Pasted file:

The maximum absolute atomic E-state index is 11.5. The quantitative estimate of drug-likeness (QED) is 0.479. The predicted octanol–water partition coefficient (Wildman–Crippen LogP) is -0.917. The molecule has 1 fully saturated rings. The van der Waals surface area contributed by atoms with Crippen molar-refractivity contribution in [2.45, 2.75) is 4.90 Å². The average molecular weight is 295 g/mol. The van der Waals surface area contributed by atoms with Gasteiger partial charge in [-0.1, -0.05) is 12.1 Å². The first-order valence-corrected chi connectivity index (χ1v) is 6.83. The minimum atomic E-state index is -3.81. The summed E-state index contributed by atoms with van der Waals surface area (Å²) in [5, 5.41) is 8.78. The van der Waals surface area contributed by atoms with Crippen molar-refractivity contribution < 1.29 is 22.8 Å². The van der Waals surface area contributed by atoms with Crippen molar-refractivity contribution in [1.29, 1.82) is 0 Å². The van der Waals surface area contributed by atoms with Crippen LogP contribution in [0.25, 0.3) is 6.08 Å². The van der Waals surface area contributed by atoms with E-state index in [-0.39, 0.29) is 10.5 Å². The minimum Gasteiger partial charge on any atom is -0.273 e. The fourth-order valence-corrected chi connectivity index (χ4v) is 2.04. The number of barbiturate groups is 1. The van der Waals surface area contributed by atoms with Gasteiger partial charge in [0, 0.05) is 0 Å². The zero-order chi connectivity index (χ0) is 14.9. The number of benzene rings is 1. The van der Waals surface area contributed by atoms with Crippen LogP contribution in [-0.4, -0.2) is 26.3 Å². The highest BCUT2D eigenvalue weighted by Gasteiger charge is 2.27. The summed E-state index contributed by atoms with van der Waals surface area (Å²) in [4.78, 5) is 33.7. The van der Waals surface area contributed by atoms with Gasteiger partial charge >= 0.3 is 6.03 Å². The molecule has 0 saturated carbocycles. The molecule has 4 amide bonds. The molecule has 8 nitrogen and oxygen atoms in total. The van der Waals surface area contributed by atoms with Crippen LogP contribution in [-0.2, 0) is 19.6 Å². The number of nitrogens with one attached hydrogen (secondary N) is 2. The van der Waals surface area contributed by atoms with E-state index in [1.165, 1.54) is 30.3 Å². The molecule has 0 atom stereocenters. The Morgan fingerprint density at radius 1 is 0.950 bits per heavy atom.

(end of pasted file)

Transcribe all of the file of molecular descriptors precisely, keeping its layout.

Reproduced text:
The maximum absolute atomic E-state index is 11.5. The quantitative estimate of drug-likeness (QED) is 0.479. The predicted octanol–water partition coefficient (Wildman–Crippen LogP) is -0.917. The molecule has 1 fully saturated rings. The van der Waals surface area contributed by atoms with Crippen molar-refractivity contribution in [2.45, 2.75) is 4.90 Å². The average molecular weight is 295 g/mol. The van der Waals surface area contributed by atoms with Gasteiger partial charge in [-0.1, -0.05) is 12.1 Å². The first-order valence-corrected chi connectivity index (χ1v) is 6.83. The minimum atomic E-state index is -3.81. The summed E-state index contributed by atoms with van der Waals surface area (Å²) in [5, 5.41) is 8.78. The van der Waals surface area contributed by atoms with Crippen molar-refractivity contribution < 1.29 is 22.8 Å². The van der Waals surface area contributed by atoms with Crippen molar-refractivity contribution in [1.29, 1.82) is 0 Å². The van der Waals surface area contributed by atoms with Crippen LogP contribution in [0.25, 0.3) is 6.08 Å². The van der Waals surface area contributed by atoms with E-state index in [-0.39, 0.29) is 10.5 Å². The minimum Gasteiger partial charge on any atom is -0.273 e. The fourth-order valence-corrected chi connectivity index (χ4v) is 2.04. The number of barbiturate groups is 1. The van der Waals surface area contributed by atoms with Gasteiger partial charge in [0, 0.05) is 0 Å². The zero-order chi connectivity index (χ0) is 14.9. The number of benzene rings is 1. The van der Waals surface area contributed by atoms with Crippen LogP contribution in [-0.4, -0.2) is 26.3 Å². The highest BCUT2D eigenvalue weighted by Gasteiger charge is 2.27. The summed E-state index contributed by atoms with van der Waals surface area (Å²) in [4.78, 5) is 33.7. The van der Waals surface area contributed by atoms with Gasteiger partial charge >= 0.3 is 6.03 Å². The molecule has 0 saturated carbocycles. The molecule has 4 amide bonds. The molecule has 8 nitrogen and oxygen atoms in total. The van der Waals surface area contributed by atoms with Crippen LogP contribution in [-0.2, 0) is 19.6 Å². The number of nitrogens with one attached hydrogen (secondary N) is 2. The van der Waals surface area contributed by atoms with E-state index in [1.165, 1.54) is 30.3 Å². The molecule has 0 atom stereocenters. The Morgan fingerprint density at radius 1 is 0.950 bits per heavy atom.